[9] We are not persuaded by the out-of-state authority on which Qwest relies. In Racing Ass'n of Central Iowa v. Fitzgerald, 675 N.W.2d 1 (Iowa 2004), the Iowa Supreme Court interpreted its state constitution to provide greater equal protection than the federal constitution in property tax matters. In Colorado, such a determination is the province of the supreme court. See, e.g., People in Interest of A.C., 991 P.2d 304, 307 (Colo. App. 1999) ("extending rights protected under our state constitution beyond those protected by the federal constitution has been largely within the domain of the supreme court"), aff'd, 16 P.3d 240 (Colo. 2001). Verizon New England, Inc. v. City of Rochester, 940 A.2d 237 (N.H. 2007), is inapposite. First, the court did not articulate a more stringent rational basis test but, rather, inquired as to whether the government's "selective taxation is reasonably related to a legitimate state interest." Id. at 244. Second, although the court discerned an equal protection violation, it did so because the government "offers, the record reveals, and we can conceive of, no rational reason for selectively imposing this tax upon Verizon, and not upon other utilities that use and occupy public property in the same manner as Verizon." Id. By contrast, here Qwest's claim is not premised upon disparate treatment as between itself and other utilities and, as addressed, infra, we can conceive of a rational reason for taxing utilities differently than non-utilities.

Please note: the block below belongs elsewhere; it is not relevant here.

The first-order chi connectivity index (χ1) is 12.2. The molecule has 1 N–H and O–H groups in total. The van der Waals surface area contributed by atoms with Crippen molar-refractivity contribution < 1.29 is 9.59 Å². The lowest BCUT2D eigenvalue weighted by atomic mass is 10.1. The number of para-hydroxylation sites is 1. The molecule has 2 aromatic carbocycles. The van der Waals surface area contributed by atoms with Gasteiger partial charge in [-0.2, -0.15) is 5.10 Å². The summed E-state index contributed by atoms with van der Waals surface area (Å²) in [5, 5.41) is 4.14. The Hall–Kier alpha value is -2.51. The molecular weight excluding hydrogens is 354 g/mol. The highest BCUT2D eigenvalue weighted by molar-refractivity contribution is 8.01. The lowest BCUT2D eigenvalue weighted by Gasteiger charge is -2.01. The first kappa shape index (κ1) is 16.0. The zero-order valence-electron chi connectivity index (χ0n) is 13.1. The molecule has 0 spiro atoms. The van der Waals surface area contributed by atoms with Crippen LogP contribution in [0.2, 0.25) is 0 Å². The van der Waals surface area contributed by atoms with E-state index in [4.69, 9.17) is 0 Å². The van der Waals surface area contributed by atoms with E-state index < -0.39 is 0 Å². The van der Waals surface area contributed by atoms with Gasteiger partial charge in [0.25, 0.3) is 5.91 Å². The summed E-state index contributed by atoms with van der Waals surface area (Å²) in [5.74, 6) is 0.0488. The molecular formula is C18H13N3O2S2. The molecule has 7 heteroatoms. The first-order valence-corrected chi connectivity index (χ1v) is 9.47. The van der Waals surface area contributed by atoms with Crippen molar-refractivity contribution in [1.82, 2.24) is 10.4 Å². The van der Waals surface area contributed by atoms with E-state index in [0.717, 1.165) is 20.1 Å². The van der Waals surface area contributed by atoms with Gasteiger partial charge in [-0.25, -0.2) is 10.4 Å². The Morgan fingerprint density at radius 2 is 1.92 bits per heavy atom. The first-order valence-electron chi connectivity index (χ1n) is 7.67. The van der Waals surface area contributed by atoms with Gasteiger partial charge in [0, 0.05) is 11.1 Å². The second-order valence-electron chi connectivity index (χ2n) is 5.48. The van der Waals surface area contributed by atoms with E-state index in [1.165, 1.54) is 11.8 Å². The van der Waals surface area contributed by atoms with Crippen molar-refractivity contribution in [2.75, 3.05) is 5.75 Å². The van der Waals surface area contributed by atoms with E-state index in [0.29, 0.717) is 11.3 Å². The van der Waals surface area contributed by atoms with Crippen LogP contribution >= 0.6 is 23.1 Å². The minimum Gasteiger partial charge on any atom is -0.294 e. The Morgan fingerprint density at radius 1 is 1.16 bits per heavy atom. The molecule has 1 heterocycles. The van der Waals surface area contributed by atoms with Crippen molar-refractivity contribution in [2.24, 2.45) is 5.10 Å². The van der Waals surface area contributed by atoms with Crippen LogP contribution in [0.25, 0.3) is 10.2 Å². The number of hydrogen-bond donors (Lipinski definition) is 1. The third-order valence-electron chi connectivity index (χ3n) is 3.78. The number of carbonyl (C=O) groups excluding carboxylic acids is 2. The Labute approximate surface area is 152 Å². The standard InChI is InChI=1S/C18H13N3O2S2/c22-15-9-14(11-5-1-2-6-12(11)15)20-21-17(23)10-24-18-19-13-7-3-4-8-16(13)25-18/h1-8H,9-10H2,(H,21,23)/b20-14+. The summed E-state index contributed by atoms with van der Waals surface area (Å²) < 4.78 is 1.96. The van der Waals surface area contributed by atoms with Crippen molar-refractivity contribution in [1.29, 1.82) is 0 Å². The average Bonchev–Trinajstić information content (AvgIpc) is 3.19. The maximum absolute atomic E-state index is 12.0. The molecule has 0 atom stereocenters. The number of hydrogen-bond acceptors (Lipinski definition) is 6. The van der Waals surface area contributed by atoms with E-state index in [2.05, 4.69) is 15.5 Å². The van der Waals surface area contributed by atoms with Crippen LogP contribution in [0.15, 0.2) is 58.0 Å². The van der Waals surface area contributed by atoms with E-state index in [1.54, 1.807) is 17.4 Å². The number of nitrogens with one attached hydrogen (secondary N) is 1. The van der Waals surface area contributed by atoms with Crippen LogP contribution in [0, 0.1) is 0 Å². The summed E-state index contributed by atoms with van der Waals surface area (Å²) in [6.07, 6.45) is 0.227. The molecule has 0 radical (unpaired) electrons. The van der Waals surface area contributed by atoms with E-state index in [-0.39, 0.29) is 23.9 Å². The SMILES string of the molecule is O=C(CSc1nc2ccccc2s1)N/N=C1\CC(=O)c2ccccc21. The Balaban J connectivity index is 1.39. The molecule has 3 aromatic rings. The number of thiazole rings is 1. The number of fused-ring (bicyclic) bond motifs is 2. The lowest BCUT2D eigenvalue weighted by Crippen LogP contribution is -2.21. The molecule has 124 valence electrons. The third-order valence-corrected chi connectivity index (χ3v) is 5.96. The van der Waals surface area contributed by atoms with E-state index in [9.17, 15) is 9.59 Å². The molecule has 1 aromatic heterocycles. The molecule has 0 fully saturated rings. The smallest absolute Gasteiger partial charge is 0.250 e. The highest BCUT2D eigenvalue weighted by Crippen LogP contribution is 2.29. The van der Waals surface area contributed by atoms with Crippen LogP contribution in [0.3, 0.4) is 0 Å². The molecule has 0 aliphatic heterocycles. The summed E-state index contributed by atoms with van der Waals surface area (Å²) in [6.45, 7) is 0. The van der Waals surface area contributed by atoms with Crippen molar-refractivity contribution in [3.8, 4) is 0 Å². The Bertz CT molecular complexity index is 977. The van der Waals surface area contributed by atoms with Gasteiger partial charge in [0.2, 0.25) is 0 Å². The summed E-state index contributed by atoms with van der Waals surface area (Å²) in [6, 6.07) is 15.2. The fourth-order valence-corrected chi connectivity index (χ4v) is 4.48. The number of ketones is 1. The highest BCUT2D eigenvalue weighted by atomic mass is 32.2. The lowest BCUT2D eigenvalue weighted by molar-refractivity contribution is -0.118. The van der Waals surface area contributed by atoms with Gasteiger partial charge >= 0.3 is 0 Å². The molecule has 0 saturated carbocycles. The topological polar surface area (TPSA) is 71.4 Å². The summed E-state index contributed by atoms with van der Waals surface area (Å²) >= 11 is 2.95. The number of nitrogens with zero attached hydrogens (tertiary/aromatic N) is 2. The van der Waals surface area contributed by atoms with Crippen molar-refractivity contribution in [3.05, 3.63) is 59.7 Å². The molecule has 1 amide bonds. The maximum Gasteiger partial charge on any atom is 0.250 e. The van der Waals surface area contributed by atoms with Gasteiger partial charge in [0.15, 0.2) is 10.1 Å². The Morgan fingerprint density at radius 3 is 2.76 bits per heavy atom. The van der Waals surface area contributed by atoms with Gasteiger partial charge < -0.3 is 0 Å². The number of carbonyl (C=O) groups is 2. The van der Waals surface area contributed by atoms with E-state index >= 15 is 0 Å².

[10] For instance, Qwest asserts that it derives no net benefit from the regulatory structure because the guaranteed return on investment is offset by the obligation to provide service in unprofitable areas.

[11] Such a conclusion is less than certain. See, e.g., Fidelity Castle Pines, Ltd. v. State, 948 P.2d 26, 31 (Colo. App. 1997) (upholding tax classification of "all vacant land") (emphasis deleted).